I like in particular that one panel flashing back to an early event on the Lost Light has coloring more like that style, with a slightly desaturated look which I typically described as "hospital lighting". I don't know whether that's coincidence from making the image look like a recording of events, or purposely styled or perhaps both at once, but it seemed like a really nice fit in the context. Apart from that, I think my favorite specific bit of coloring this issue is one really nicely executed backlit panel at the end. The lighting effect brought with the colors fills in the atmosphere and pushes the feeling of the moment across really well. It's barely necessary, but if I was going to ask for a single panel of art from this issue in a finished but clean state, that would be the one.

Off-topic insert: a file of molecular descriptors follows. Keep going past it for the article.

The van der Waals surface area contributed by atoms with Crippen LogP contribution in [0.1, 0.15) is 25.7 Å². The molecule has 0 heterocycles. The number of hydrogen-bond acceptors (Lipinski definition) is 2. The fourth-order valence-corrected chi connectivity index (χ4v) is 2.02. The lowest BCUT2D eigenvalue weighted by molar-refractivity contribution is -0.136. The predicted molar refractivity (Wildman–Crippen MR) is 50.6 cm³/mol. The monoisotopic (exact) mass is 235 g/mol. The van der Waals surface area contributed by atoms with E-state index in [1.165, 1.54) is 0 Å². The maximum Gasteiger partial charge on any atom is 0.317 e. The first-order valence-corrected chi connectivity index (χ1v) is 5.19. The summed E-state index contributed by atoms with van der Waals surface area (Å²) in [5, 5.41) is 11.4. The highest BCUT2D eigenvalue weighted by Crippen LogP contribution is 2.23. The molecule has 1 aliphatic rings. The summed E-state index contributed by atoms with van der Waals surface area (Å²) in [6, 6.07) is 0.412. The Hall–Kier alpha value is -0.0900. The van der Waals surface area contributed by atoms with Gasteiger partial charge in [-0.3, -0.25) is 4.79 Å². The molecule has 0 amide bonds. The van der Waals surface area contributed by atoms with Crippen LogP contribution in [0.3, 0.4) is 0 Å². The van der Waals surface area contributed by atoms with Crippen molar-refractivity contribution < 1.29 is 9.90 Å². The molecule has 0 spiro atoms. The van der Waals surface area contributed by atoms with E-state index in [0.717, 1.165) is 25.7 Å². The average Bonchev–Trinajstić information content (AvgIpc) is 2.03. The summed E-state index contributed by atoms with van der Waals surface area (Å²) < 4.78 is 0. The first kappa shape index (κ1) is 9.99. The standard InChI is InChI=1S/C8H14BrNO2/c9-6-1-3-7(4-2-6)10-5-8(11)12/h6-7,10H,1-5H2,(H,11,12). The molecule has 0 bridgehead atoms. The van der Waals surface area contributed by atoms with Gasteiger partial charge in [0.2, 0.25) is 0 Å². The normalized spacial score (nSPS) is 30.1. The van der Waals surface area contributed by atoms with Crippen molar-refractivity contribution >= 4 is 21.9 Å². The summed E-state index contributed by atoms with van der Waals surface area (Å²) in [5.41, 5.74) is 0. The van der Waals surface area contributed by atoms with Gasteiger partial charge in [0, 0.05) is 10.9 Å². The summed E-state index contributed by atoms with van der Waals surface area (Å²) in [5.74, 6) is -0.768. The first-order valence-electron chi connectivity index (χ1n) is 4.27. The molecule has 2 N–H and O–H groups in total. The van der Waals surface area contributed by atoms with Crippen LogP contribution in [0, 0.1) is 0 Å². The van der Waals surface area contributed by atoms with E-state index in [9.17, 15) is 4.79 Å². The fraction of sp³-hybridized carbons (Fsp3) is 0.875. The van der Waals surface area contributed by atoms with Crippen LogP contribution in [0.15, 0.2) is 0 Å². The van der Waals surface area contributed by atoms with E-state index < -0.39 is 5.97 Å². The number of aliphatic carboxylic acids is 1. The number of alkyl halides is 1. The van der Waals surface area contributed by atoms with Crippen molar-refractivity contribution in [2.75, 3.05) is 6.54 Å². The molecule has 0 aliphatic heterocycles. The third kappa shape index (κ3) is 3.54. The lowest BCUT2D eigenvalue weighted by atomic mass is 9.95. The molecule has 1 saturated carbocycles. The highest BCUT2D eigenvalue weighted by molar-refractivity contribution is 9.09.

Our roundup of covers this month doesn't feature anything for Toywatch, but we do get some nice art pieces. The standout highlight is Sarah Stone's 30th anniversary cover, paying tribute to the first season of More Than Meets The Eye. The subscription cover features the DJD and the scales of Decepticon justice by Nick Roche, and a fourth cover is exclusive for Heroes & Fantasies at Alamo City Comic Con featuring Grimlock in his Fall of Cybertron T-Rex mode standing outside the Alamo, with art by Casey Coller. A strong showing all around from the alternate covers this month!
|Date||September 15th 2014|
|Score||(9 out of 10)|